Psychological Types

Psychological Types: Translation vs. Oscillation

Pavel B. Ivanov

4 Jan 2000
HiLight p03j0400

As I could observe, there may be relatively stable psychological types distinguished by their motivation dynamics. Thus, some people can never be sure in their own moods and desires, changing their mind every now and then, often a second before an action that has already been firmly decided upon is to be committed. Then they try to return what has been lost, and return to that action—and this may demand hard efforts, to restore the other people's intention to do that... Such oscillations may repeat many times. Some oscillator personalities feel it as a personal problem, painful discomfort and fatal pre-determination. Some other oscillator persons feel quite at ease, while changing their mind many times within an hour, or a day, with no trace of discomfort; usually they learn with surprise that the others may suffer from such a behavioral instability.

Another type of people are like heavy bodies in free motion: they choose a straight line and are hard to divert from it, or stop. Such people try to do what has been decided, despite the possibly changing circumstances, and the wills of other people. Some powerful external force is usually needed to turn such a person in another direction, to replace one mode of activity with another. For those who are still able to modify their activity themselves, every change in an earlier accepted plan is a painful process requiring much effort and causing severe stress.

If persons of these two types have to do something together, conflicts are bound to arise. If a translation type person tries to adapt to the interminable oscillations of the companion, he/she will soon become mentally exhausted by continuing effort needed to often change the state of motion. This like the motion of a quick pendulum, which needs minimum energy supply to oscillate for ever—and a fat man trying to run after the shadow of the pendulum on the floor.

If an oscillator type person tries to live straight, to please a translatory companion, he/she will soon feel like being trapped and suppressed, forced to do what is obviously wrong (and everything is wrong for an oscillatory person); under certain conditions, this may develop into a heavy mental disease.

Luckily, real people rarely represent a pure psychological type, and one can only speak about dominating traits. However, the difference of psychological types still remains a source of conflicts, which may be damped or amplified by the incoming circumstances—and manipulated by dishonest people.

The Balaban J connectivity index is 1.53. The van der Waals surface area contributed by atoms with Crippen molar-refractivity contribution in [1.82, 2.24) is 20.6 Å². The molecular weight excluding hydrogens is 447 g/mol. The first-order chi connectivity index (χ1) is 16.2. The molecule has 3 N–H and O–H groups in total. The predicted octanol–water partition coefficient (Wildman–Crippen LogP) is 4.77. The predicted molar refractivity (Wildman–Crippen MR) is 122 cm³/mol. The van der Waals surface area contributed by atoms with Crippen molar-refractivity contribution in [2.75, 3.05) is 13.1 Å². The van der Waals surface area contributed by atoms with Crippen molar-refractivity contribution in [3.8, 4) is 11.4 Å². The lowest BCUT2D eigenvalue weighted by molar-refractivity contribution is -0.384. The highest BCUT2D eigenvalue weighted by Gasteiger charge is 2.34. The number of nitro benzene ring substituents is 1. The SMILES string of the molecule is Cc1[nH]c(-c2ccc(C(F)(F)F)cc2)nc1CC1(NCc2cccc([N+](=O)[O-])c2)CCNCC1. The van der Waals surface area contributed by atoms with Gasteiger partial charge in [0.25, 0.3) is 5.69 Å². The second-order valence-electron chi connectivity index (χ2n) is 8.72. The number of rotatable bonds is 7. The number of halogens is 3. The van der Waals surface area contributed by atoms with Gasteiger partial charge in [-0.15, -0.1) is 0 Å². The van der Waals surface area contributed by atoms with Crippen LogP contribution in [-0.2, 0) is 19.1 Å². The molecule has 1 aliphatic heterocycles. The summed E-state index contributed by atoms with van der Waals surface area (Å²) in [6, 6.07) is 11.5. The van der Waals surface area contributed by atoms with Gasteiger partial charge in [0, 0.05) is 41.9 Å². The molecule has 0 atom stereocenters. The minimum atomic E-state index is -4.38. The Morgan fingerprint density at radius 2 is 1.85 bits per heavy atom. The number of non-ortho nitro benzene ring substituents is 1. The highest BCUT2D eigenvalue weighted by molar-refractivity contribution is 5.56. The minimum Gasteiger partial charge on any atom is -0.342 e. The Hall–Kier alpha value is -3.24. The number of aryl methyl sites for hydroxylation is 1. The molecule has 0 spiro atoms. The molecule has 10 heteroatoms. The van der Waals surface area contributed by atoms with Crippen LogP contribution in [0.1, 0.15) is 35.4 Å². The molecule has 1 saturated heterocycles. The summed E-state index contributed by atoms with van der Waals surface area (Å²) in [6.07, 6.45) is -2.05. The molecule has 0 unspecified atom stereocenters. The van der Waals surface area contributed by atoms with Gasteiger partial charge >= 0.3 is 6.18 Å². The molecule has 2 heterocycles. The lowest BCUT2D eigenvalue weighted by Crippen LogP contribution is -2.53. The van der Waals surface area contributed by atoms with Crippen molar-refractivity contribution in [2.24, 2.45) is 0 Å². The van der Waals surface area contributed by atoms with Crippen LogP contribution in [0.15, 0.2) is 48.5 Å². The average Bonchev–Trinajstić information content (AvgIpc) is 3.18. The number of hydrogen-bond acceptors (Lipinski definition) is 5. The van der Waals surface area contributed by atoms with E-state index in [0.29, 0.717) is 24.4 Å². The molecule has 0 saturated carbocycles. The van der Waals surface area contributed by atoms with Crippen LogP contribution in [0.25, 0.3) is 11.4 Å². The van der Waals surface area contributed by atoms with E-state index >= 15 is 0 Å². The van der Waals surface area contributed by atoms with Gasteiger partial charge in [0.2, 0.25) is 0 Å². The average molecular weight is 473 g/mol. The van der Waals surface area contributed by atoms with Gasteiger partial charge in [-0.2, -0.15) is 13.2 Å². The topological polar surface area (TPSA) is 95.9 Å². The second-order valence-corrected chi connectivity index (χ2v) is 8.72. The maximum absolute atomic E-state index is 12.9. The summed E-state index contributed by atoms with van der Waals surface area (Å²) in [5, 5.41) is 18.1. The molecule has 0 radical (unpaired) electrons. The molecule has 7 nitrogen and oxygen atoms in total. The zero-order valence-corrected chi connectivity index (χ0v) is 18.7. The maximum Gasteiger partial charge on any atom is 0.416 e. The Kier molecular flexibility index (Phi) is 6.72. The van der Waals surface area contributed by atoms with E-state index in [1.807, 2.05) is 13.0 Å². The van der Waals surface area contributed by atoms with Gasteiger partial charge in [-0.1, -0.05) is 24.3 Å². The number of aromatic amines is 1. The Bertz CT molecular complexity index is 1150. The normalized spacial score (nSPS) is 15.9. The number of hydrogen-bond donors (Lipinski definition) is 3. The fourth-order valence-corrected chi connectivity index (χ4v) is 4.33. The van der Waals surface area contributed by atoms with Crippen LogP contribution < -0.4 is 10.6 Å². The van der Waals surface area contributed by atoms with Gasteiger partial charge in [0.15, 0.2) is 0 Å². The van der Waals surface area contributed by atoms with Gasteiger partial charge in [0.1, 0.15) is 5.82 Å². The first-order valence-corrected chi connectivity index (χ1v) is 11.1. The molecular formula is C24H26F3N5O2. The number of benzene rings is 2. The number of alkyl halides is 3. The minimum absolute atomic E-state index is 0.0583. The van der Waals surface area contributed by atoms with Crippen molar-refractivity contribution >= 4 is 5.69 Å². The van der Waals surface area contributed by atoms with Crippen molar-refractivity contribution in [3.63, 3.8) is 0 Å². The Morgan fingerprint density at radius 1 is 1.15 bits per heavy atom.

Translation type personalities are often characterized with a strong mental inertia, which is an indicator of the complexity of the inner motion. Such persons are independent and self-contained, they may become famous if they happen to express the interests of some social groups, but they will never catch a favorable chance. Yet another category of translatory personalities is represented by dull persons, who are not sensitive enough to adequately reflect the social processes in their inner activity, so that their inner world is almost plain; even with low inertia (mental mass), they are not diverted from their motion by external influences simply because these influences get heavily attenuated. If these two qualities develop in the same person, a socially dangerous personality is produced.

An oscillatory personality appears when either its mental mass is too small to resist to slightest external influences, or its inner world has a too complicated relief, with numerous peaks and cavities preventing any mass from moving straight. The latter case may either reflect the abnormality of the social environment of the person, or be an indication of a mental disorder, inadequacy of world perception. An oscillatory behavior is different from neurosis, when there is an inner singularity, so that inner motion becomes trapped by that singularity, ever turning around it; in an oscillatory person such pseudo-neurotic behavior may develop from time to time, but the focus of oscillation is likely to shift with time to a different motive.

The more massive is the personality (that is, the inner motion is highly hierarchical), the more the person is likely to experience communication problems and stresses in contacts with the people of a different psychological type.

[Psychology] [Science] [Unism]